The Police Use Very Specific Techniques
When Investigating a Driver for DUI
These Techniques Are Separated Into Stages
and Typically Include Observation,
Questioning, and Testing
Sometimes, Officers Even Use Deceit
In Order to Obtain Incriminating Evidence
Against A DUI Defendant
I Use a Number of DUI Defense Strategies
that Can Mitigate Evidence Obtained
Through These Investigations
These Strategies Can Help
to Get Your Case Dismissed or Reduced.
Find Out More Below...
The National Highway Traffic and Safety Administration (NHTSA) advises Ohio officers that the first task in Phase Three is to administer three scientifically validated psychophysical field sobriety tests to the suspected Ohio DUI/OVI driver. After the officer conducts these tests, he will make the decision whether he feels there is sufficient probable cause to arrest the driver for DUI/OVI.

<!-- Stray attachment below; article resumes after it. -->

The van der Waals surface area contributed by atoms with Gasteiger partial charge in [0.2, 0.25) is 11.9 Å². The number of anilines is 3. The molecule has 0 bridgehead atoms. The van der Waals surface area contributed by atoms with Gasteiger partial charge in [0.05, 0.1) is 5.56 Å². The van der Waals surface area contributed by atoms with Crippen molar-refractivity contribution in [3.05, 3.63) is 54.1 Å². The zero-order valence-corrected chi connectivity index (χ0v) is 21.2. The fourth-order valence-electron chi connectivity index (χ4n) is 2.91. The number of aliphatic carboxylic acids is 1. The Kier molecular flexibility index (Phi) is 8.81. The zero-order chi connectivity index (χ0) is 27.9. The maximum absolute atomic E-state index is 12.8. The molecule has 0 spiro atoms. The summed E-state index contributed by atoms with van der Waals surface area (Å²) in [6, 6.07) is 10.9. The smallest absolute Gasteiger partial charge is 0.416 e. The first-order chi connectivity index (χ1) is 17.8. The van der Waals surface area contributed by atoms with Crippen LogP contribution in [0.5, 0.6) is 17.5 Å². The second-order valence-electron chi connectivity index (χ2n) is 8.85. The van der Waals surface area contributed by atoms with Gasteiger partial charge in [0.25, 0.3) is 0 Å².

Psychophysical tests are tools to assess a driver’s mental and physical impairment. The standardized tests focus on the abilities needed for safe driving: balance, coordination, and information processing. Following are the three standardized field sobriety tests (SFST) that police officers use after a driver exits his vehicle.
Horizontal Gaze Nystagmus (HGN) refers to an involuntary jerking occurring as the eyes gaze toward the side. In addition to being involuntary, the driver experiencing the nystagmus is unaware that it is occurring. Involuntary jerking of the eyes becomes readily noticeable when a suspected DUI/OVI driver is under the influence. As a suspected DUI/OVI driver’s blood alcohol concentration increases, the eyes will begin to jerk sooner as they move from looking straight ahead to looking to either the left or right.